Optimizing replay intensity and resolution in aberration-compensated off-axis holograms by ambient humidity control
Datasets usually provide raw data for analysis. This raw data often comes in spreadsheet form, but can be any collection of data, on which analysis can be performed.
This is the data behind the plots in "Optimizing replay intensity and resolution in aberration-compensated off-axis holograms by ambient humidity control" by J.J. Nebrensky et al., Imaging Science Journal (2003) .
In hologrammetry it is desirable to reconstruct the real image rather than the virtual image as the latter must be viewed at a distance through the window of the holographic plate itself. When a scene is located in water but the image is replayed into air it is necessary to correct for the refractive index
difference by reconstructing the image with shorter wavelength illumination and changing the beam angle to satisfy the grating equation. However this means that the Bragg condition may no longer be satisfied during replay, reducing the diffraction efficiency and decreasing the SNR of the reconstructed images.
Changing the replay beam angle to better satisfy the Bragg condition makes the images brighter, but also renders them unusable by increasing the optical aberrations. Our solution is to alter the Bragg properties of the hologram by altering the humidity of the surrounding atmosphere. This approach has been experimentally demonstrated for Agfa 8E56HD emulsions by measuring the brightness and resolution of a reconstructed real image from an off-axis hologram over a humidity range of 6 to 93%. The emulsion swelling and its effect on the Bragg properties of the hologram were modelled using the Flory-Huggins theory of polymer swelling.
The Holomar project built an in-situ undersea holographic camera, associated replay system, and developed image-processing and image-classification software.
One of the major difficulties is that the off-axis holograms need to be reconstructed at a much shorter wavelength than was used for recording, to correct for the refractive index change between sea water and air. Unfortunately, at the replay angle giving the best image resolution the image brightness is very bad, as the Bragg condition is no longer fulfilled within the grating volume.
The strong effect of humidity on holographic materials is a well-known phenomenon, and we therefore investigated the possibility of manipulating the the ambient humidity around the hologram during replay so as to cause the appropriate swelling of the emulsion to satisfy the Bragg condition.
This work was first presented at "Optical Holography and its Applications" , but the resulting Proceedings volume was never published.
Apart from a smattering of papers on using the induced wavelength shift to measure the humidity, the vast majority of work on holographic materials and humidity has been concerned with modifying the material to give dimensional stability by resisting swelling or shrinkage, especially for colour holograms. I'm only aware of Wuest and Lakes  and the present work as attempting to control the environment to achieve desired replay conditions.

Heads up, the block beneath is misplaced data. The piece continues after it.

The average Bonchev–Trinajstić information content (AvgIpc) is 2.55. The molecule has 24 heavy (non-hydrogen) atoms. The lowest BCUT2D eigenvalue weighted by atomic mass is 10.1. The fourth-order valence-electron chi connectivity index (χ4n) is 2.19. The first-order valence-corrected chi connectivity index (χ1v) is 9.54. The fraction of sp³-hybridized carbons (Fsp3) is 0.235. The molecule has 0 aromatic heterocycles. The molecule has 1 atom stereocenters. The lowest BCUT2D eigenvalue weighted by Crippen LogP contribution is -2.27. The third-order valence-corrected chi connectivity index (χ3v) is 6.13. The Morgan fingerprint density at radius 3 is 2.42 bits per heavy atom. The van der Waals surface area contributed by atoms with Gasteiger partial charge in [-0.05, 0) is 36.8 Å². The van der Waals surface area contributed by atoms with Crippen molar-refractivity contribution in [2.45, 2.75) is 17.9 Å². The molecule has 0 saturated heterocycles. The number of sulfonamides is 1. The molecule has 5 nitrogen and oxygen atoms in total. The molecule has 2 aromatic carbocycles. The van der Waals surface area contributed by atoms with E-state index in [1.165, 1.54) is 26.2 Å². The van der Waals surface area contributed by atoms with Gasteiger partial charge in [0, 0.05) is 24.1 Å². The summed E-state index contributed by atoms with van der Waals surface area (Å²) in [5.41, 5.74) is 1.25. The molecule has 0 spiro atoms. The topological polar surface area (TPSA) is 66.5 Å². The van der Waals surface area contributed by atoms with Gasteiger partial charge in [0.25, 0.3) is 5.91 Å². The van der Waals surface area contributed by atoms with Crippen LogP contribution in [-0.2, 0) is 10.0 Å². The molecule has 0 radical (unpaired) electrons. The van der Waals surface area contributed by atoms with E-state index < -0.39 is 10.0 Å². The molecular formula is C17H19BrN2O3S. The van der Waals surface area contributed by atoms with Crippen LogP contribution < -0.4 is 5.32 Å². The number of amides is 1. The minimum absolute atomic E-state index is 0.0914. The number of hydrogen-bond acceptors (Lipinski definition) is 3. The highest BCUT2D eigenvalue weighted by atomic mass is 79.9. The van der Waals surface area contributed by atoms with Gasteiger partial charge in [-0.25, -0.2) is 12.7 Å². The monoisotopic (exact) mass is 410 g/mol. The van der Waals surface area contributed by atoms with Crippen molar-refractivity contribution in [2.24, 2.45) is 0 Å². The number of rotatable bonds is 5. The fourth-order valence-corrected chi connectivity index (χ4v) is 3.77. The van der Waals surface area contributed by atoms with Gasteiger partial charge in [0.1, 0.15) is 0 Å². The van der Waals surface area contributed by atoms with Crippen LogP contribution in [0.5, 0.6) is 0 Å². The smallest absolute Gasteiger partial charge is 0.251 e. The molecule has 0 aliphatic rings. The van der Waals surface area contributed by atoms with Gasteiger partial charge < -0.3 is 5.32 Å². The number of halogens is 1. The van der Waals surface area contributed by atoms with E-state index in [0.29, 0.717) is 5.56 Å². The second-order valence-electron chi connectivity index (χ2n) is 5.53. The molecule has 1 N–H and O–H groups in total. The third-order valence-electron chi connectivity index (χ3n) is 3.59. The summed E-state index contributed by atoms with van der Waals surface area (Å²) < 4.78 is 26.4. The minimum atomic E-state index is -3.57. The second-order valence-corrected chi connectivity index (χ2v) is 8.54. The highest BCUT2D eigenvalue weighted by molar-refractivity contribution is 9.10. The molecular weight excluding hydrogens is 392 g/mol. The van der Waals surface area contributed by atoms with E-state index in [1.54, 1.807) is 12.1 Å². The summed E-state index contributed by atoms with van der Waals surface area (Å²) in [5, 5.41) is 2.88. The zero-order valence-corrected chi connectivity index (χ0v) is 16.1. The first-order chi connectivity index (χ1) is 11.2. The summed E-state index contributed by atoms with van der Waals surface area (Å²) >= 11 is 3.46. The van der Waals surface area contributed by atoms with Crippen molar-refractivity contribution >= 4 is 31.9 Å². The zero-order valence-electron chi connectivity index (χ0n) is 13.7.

bragg6.xls (22/04/2003): replay properties of Bragg holograms: dependence on ambient humidity, based on measurements and Flory-Huggins model predictions (Fig.7('Fig7'))
floryhg6.xls (9/10/2002): gelatin swelling - data and Flory-Huggins model predictions (Fig. 2 ('Fig2'))
humid36.xls (22/04/2003): response of holographic plates to humidity changes at replay (Figures 4 ('Plt1Res'), 5('Plt1Brt'), 6('CmpBrt') and 8('PRespGrf'))
w_lakes.xls (21/05/2002): spreadsheet reproducing Figs. 3 and 6 of Wuest and Lakes, with data from GIFs of original figures supplied by Dr. Roderic Lakes extracted using WinDIG version 2.5.
w_lakes.xls will be omitted from the public distribution.
Henry Nebrensky assembled the replay system and made the measurements.
Gary Craig, Helge Nareid and John Watson provided the holograms.
Peter Hobson provided advice and discussion.
This data is provided in the form of spreadsheets as saved to disk over a decade ago (datestamps listed above).
The 'Response' tab of humid36.xls refers to "O'Neill et al.", this is: F.T. O'Neill, J.R. Lawrence and J.T. Sheridan: "Improvement of Holographic Recording Material Using Aerosol Sealant" Journal of Optics A : Pure and Applied Optics 3 pp. 20-25 (2001).
1. J.J. Nebrensky, G. Craig, P.R. Hobson, H. Nareid and J. Watson: "Optimizing replay intensity and resolution in aberration-compensated off-axis holograms by ambient humidity control" Imaging Science Journal, 51(2) pp.111-124 DOI: 10.1080/13682199.2003.11784418 (2003)
2. J.J. Nebrensky, G. Craig, P.R. Hobson, H. Nareid and J. Watson: "Ambient humidity control for maximising replay intensity and resolution in aberration-compensated off-axis holograms of underwater objects" presented at Optical Holography and its Applications, House of Sciences, Kiev, Ukraine; 28th September – 2nd October 2000
3. D.R. Wuest and R.S. Lakes: "Color Control in Reflection Holograms by Humidity" Applied Optics 30(17) pp.2363-2367 DOI: 10.1364/AO.30.002363 (1991)